Young Brothers Seeking Rate Increase
The cost of living on the islands continues to rise as Young Brothers, Ltd. (YB) seeks to increase their shipping rates. During a visit to Molokai last week, YB’s Vice President of Strategic Planning and Government Affairs Roy Catalani explained that dropping volumes of cargo are forcing the company to apply to the Public Utilities Commission (PUC) for a rate increase of about 24 percent. Their last rate increase was in August 2009.
Along with lower cargo volume, a second shipping company, Pasha Hawaii Transport Lines, has entered the Hawaii market. They are “cherry-picking” service to larger harbors but not serving smaller ports like Molokai, according to Catalani. Pasha began service in February; their presence could also affect YB’s rising costs of operations.
“Young Brothers has lost about 30 percent of its over-all cargo volumes since 2008,” said Catalani. It came down, he said, to whether the company would increase its rates or decrease its services.
Matthew Humphrey, YB general manager, said Young Brothers has already decreased frequency of sailing to larger ports, while maintaining a minimum of twice-weekly trips to smaller harbors like Molokai.
Breaking Down the Digits
Last December, YB applied for a rate increase of 18 percent without taking Pasha’s presence into consideration, and 24 percent taking into account Pasha’s effect on the market. For a local farmer shipping produce out of Molokai, that means a raise of about one cent per pound. While it may not sound like much, the numbers do add up quickly. It currently costs about $70 to ship a 2,000 lb. refrigerated pallet of produce from Molokai to Honolulu. With the proposed increase, it would cost about $97, including a 30-35 percent agriculture discount.
The same goes for goods shipped to stock Molokai stores. A 40 cubic foot pallet holding almost 2,000 soup cans currently costs a little over $34 to ship from Oahu to Molokai. With the proposed increase, that number would rise to about $47.40.
Those buying food at the local food stores will also notice the difference. Jeff Egusa, co-owner of Friendly Market Center, said you will see the increase on your grocery bill.
“A 5-lb. box of chicken that costs $5.99 [now] would be $6.49 [with the increase] – about 50 cents difference,” he said. “But if you look at it, Young Brothers is not that much,” adding that the cost to ship by air is “another $4 or 5 bucks.”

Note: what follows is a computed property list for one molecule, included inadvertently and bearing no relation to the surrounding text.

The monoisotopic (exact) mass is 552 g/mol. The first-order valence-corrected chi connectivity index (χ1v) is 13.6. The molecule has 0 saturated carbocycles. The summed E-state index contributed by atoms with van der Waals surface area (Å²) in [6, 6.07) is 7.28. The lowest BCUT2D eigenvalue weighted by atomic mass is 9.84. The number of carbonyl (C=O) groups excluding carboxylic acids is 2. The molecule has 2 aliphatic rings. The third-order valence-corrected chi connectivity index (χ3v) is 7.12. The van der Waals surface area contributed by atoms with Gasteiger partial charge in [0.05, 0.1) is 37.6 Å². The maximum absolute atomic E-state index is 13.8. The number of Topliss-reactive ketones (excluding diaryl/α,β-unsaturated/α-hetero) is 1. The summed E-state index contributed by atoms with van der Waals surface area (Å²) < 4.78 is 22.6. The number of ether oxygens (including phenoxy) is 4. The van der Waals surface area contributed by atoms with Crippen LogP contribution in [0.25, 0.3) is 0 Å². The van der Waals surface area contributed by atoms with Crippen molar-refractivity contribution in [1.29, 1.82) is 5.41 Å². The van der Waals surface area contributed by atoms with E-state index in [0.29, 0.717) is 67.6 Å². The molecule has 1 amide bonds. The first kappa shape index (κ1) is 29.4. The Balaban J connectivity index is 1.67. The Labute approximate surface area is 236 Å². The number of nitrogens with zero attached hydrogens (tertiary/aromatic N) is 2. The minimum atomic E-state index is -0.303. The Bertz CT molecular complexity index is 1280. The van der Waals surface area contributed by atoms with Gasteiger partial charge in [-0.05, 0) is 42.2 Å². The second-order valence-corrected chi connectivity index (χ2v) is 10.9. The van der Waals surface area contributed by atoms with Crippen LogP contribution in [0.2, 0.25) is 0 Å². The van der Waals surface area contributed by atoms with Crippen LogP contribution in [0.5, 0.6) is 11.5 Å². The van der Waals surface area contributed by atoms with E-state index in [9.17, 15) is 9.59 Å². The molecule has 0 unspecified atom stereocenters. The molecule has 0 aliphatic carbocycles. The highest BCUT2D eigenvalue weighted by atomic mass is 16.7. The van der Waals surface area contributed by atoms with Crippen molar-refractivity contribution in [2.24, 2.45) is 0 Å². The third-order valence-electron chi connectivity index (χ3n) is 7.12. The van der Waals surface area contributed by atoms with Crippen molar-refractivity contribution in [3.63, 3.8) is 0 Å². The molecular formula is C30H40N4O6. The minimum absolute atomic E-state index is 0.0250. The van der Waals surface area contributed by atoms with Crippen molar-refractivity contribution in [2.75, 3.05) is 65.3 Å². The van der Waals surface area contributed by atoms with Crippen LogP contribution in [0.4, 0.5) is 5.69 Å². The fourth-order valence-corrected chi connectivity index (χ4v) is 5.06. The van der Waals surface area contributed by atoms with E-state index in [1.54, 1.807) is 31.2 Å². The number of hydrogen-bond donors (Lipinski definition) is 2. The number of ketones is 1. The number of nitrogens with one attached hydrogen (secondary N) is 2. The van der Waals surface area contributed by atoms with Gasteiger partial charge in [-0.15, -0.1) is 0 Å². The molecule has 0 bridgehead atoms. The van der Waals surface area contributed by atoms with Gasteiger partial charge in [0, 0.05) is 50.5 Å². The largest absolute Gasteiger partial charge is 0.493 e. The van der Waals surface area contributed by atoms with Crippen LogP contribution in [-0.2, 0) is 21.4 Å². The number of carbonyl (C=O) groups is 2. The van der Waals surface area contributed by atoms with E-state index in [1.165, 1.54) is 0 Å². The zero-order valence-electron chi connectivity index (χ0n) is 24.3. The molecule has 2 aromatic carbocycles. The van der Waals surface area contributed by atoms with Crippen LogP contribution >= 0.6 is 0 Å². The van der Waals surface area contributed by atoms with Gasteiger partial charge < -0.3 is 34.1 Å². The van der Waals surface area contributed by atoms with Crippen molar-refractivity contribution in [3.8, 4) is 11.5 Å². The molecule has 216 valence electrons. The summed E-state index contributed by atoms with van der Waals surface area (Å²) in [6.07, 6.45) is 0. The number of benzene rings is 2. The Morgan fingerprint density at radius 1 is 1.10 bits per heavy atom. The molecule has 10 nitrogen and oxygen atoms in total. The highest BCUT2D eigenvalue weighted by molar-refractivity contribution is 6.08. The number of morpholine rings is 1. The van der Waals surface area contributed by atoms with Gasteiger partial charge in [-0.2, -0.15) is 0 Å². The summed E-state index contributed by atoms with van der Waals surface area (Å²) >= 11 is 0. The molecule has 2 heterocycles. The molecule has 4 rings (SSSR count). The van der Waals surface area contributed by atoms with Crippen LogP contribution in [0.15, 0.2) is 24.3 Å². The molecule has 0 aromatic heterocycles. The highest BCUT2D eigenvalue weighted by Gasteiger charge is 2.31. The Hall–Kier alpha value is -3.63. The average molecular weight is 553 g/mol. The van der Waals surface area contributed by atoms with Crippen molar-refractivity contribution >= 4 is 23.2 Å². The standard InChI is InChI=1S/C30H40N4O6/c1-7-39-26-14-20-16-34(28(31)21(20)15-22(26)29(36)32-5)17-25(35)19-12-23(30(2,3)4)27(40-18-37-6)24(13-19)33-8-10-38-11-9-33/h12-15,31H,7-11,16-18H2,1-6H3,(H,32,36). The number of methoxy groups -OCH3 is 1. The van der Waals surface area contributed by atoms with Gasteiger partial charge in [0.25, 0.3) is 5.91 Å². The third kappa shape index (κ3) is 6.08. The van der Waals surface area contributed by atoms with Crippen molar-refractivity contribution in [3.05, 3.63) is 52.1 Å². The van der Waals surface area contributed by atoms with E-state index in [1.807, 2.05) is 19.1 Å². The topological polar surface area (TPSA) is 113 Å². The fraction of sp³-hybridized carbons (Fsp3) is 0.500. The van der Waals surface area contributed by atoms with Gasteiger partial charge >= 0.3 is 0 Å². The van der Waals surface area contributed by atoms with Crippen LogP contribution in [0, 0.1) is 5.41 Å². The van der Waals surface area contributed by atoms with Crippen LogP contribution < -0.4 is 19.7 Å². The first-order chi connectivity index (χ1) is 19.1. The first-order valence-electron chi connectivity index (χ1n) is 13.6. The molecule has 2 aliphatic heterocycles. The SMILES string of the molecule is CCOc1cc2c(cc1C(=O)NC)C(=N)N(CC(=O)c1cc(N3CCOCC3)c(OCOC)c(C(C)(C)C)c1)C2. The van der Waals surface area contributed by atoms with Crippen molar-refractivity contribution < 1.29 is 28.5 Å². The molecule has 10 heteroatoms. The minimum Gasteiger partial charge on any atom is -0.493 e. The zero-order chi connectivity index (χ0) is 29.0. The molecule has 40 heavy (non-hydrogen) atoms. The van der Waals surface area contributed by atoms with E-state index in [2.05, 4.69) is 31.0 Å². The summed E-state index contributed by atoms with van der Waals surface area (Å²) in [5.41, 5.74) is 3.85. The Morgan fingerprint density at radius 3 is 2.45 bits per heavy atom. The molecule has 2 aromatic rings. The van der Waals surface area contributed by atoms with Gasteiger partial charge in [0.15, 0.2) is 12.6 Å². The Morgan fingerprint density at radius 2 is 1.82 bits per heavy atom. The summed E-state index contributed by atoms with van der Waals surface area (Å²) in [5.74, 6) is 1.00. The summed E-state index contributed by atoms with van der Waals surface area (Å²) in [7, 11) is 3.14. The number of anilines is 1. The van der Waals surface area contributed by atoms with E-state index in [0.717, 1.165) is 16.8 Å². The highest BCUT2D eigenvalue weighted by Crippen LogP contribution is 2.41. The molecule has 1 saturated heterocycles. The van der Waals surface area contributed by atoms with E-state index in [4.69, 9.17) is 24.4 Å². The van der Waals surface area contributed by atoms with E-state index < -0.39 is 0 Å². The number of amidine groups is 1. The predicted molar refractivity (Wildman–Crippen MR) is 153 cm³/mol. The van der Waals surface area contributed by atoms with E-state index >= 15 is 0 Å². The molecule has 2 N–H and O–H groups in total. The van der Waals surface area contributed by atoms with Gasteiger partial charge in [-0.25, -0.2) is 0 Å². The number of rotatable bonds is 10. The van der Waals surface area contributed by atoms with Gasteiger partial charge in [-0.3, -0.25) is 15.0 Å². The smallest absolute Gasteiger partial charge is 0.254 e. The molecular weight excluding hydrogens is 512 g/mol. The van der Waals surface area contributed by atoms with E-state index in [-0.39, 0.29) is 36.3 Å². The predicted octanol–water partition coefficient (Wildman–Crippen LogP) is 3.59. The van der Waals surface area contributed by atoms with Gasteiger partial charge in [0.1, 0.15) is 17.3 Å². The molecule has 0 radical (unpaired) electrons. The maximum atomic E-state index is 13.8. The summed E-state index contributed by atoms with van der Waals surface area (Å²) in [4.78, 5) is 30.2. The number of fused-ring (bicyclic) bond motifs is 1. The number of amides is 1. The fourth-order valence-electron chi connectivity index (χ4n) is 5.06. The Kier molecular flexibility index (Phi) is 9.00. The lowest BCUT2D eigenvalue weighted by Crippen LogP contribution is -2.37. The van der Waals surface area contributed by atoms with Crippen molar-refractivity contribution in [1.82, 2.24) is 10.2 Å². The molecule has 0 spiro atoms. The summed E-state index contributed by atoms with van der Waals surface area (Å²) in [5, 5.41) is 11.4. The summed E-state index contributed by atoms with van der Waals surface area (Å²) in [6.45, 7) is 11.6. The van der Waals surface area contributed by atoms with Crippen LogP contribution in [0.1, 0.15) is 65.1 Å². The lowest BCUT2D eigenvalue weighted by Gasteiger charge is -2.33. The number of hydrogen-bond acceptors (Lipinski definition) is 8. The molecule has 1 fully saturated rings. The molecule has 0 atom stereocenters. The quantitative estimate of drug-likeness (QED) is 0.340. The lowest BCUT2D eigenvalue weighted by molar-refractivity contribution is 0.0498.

The rates for Molokai are calculated for a “less than container load,” or LCL. Because Molokai is such a small market, YB cannot fill an entire container with goods, which is less cost effective for the company.
Catalani said they had hoped for a decision on the rate increase by August, but because of some delays in the process, he said the latest would now be December that the increase would take effect if approved.
Those with concerns or comments on the rate increase may submit testimony for the PUC hearing, may contact the state Consumer Advocate, or contact Young Brothers directly.
YB took a stand against Pasha’s operation last fall, and since then, the state legislature passed Act 213, also known as Senate Bill 98, which clarifies the state’s laws on carrier services. The state has chosen a regulatory system, rather than a competitive system, to govern Hawaii’s cargo services. By favoring a regulatory structure, the state can ensure all ports are served in a small market and lower average costs for users.
“By law, a new carrier may be allowed to enter a regulatory market only if it can show that its service is a public necessity,” said Catalani.
While Pasha was allowed to begin operations with a three-year interim license, the case is also scheduled to appear before the Court of Appeals before then. Act 213, in clarifying the state’s position on enforcing a regulatory system, may affect Pasha’s legitimacy in the market. Catalani said it remains to be seen how the new law is applied to the case.